As one of the larger cities in the state, it was only a matter of time for Rochester’s brewery scene to catch up with the likes of the Twin Cities and Duluth.
Kinney Creek, which opened in 2013, has been the city’s only brewery for over two years. The surprise in 2015 is just how quickly the local scene has changed, with Grand Rounds, Forager, and LTS all entering the market.
As the industry veteran in a changing landscape, how does the increase in locally made craft beer affect Kinney Creek?
The growth is no surprise to company founder Donovan O. Seitz.
“I always expected more breweries,” he said, but the dynamic shift surprised him as well. “I didn’t expect it to take over two years, and then blow up to four within the year.”
That change, though, doesn’t signify that Kinney Creek has to rethink its plans.
“Other breweries obviously make us think about our brand and marketing, but with the different personalities of the brewers I believe it will be very balanced,” Seitz said.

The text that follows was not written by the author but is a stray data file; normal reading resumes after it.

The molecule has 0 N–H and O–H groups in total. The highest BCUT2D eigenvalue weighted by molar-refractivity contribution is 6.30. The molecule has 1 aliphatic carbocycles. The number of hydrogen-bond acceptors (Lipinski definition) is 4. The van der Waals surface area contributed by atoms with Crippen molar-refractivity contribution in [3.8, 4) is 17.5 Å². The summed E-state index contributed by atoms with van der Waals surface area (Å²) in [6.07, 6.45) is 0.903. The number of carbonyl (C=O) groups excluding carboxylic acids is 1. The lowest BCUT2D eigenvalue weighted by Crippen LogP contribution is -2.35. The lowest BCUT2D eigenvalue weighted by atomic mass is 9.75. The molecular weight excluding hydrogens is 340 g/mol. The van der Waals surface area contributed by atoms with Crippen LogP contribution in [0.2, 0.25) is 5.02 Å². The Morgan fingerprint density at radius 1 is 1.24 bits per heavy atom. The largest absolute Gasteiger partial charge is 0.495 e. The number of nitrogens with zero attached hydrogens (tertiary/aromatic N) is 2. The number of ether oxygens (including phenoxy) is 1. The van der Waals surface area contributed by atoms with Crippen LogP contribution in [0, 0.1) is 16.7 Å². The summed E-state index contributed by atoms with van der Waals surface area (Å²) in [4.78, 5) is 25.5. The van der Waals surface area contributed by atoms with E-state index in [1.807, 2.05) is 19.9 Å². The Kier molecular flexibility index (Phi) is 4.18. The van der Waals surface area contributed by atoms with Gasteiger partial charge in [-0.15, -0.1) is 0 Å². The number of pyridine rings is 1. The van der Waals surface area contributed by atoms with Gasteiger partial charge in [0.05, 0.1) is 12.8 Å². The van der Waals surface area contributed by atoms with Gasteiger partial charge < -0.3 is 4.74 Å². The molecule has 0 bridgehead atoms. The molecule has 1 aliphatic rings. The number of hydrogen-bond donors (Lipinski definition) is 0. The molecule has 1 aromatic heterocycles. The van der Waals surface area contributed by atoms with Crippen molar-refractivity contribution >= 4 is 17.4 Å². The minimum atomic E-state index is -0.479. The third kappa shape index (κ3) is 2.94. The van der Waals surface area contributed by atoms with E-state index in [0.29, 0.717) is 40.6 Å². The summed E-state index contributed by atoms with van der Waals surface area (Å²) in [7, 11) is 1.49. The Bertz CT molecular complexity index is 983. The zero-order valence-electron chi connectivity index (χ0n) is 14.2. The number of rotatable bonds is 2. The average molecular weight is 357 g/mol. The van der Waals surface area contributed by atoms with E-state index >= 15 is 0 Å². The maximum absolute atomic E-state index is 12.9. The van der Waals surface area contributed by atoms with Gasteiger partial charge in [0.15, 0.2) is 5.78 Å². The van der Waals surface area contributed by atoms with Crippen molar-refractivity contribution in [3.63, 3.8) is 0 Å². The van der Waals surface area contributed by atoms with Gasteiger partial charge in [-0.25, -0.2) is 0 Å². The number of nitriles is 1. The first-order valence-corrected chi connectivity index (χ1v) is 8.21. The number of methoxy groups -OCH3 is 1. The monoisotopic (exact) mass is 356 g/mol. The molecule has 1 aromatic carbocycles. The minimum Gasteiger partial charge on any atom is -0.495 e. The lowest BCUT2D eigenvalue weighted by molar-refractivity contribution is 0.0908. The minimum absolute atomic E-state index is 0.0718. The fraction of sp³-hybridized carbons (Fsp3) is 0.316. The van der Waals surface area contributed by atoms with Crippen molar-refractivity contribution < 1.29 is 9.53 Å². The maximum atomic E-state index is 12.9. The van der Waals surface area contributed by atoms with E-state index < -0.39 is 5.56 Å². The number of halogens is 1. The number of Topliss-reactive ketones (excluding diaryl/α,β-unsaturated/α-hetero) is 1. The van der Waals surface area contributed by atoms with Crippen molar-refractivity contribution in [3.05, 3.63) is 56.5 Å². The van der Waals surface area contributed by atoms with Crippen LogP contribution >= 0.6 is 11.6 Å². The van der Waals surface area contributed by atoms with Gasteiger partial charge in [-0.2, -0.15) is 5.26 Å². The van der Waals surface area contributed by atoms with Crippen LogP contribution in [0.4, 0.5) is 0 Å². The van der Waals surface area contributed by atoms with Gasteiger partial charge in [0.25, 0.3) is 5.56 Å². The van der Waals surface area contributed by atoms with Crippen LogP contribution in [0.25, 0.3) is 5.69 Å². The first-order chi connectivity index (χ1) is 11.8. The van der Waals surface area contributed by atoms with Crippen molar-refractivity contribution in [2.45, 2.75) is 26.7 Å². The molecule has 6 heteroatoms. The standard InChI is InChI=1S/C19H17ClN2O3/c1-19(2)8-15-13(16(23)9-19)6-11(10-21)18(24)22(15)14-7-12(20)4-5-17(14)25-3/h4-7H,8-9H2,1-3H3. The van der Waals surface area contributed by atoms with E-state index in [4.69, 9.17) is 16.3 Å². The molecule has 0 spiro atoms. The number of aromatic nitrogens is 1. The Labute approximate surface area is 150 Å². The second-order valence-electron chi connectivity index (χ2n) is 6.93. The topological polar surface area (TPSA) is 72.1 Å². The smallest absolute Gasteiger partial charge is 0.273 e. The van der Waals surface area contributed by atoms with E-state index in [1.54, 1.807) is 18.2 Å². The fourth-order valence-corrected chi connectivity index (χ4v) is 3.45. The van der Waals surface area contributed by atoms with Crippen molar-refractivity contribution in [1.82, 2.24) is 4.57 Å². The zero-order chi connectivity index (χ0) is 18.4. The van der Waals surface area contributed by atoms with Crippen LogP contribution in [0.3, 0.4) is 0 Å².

Craft beer remains just a blip on the beer sales radar and, as such, Kinney Creek is reissuing the familiar call to cooperate and celebrate beer diversity, stressing that more options generally means better beer for all.
The increase in Rochester-made beers may even add tourism. Organized tour buses of breweries in the Twin Cities and Duluth are common, and multiple destinations helps to justify the drive for out-of-towners.
“We would get the occasional couple passing through on their way to or from the Cities,” said Mara Albert, Kinney Creek’s marketing and events coordinator, “but now, even just yesterday, I had a couple who drive from St. Paul to try the two open breweries in Rochester.”
Rochester Trolley & Tour Co., which offers monthly tours that hit Southeast Minnesota breweries in Winona, Reads Landing, and Rochester, are also exploring options within the city’s borders, she said.
While Kinney Creek is playing nice and celebrating the increased attention to its industry, the brewery does plan to adjust its marketing. Albert notes that she’s working actively to collaborate with other local businesses on more events, such as “painting and a pint” parties.
In addition, Kinney Creek plans to release its first barrel-aged beers this fall and they’re exploring bottle and can options to extend Kinney Creek’s visibility.
While there is such a things as too much local beer, Kinney Creek doesn’t see a tipping point anytime soon.
“The only breweries that won’t make it,” Albert notes, “are the ones who don’t have good beer. Simple as that.”